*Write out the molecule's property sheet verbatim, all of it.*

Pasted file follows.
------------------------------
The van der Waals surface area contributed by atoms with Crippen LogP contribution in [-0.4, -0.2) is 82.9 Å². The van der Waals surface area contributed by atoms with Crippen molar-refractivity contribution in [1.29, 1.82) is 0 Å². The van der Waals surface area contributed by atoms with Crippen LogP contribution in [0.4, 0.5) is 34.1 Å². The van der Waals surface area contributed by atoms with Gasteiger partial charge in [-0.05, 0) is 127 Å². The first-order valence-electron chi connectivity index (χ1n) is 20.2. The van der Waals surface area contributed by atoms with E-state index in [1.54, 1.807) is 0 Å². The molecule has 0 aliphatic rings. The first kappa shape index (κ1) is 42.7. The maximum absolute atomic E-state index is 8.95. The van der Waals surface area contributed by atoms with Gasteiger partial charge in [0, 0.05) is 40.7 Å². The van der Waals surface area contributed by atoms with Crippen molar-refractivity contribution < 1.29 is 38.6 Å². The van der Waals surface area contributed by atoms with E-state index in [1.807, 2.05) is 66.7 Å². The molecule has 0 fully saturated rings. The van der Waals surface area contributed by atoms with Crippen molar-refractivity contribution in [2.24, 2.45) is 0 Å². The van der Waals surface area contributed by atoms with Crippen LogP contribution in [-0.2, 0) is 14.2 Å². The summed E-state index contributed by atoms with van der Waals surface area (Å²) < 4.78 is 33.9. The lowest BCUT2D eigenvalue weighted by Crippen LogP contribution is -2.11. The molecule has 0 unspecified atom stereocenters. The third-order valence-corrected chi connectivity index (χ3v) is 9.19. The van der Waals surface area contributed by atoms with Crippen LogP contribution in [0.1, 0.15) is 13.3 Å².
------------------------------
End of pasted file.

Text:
The van der Waals surface area contributed by atoms with Crippen LogP contribution in [-0.4, -0.2) is 82.9 Å². The van der Waals surface area contributed by atoms with Crippen molar-refractivity contribution in [1.29, 1.82) is 0 Å². The van der Waals surface area contributed by atoms with Crippen LogP contribution in [0.4, 0.5) is 34.1 Å². The van der Waals surface area contributed by atoms with Gasteiger partial charge in [-0.05, 0) is 127 Å². The first-order valence-electron chi connectivity index (χ1n) is 20.2. The van der Waals surface area contributed by atoms with E-state index in [1.54, 1.807) is 0 Å². The molecule has 0 aliphatic rings. The first kappa shape index (κ1) is 42.7. The maximum absolute atomic E-state index is 8.95. The van der Waals surface area contributed by atoms with Gasteiger partial charge in [0, 0.05) is 40.7 Å². The van der Waals surface area contributed by atoms with Crippen molar-refractivity contribution < 1.29 is 38.6 Å². The van der Waals surface area contributed by atoms with E-state index in [1.807, 2.05) is 66.7 Å². The molecule has 0 fully saturated rings. The van der Waals surface area contributed by atoms with Crippen molar-refractivity contribution in [2.24, 2.45) is 0 Å². The van der Waals surface area contributed by atoms with Crippen LogP contribution in [-0.2, 0) is 14.2 Å². The summed E-state index contributed by atoms with van der Waals surface area (Å²) < 4.78 is 33.9. The lowest BCUT2D eigenvalue weighted by Crippen LogP contribution is -2.11. The molecule has 0 unspecified atom stereocenters. The third-order valence-corrected chi connectivity index (χ3v) is 9.19. The van der Waals surface area contributed by atoms with Crippen LogP contribution in [0.1, 0.15) is 13.3 Å².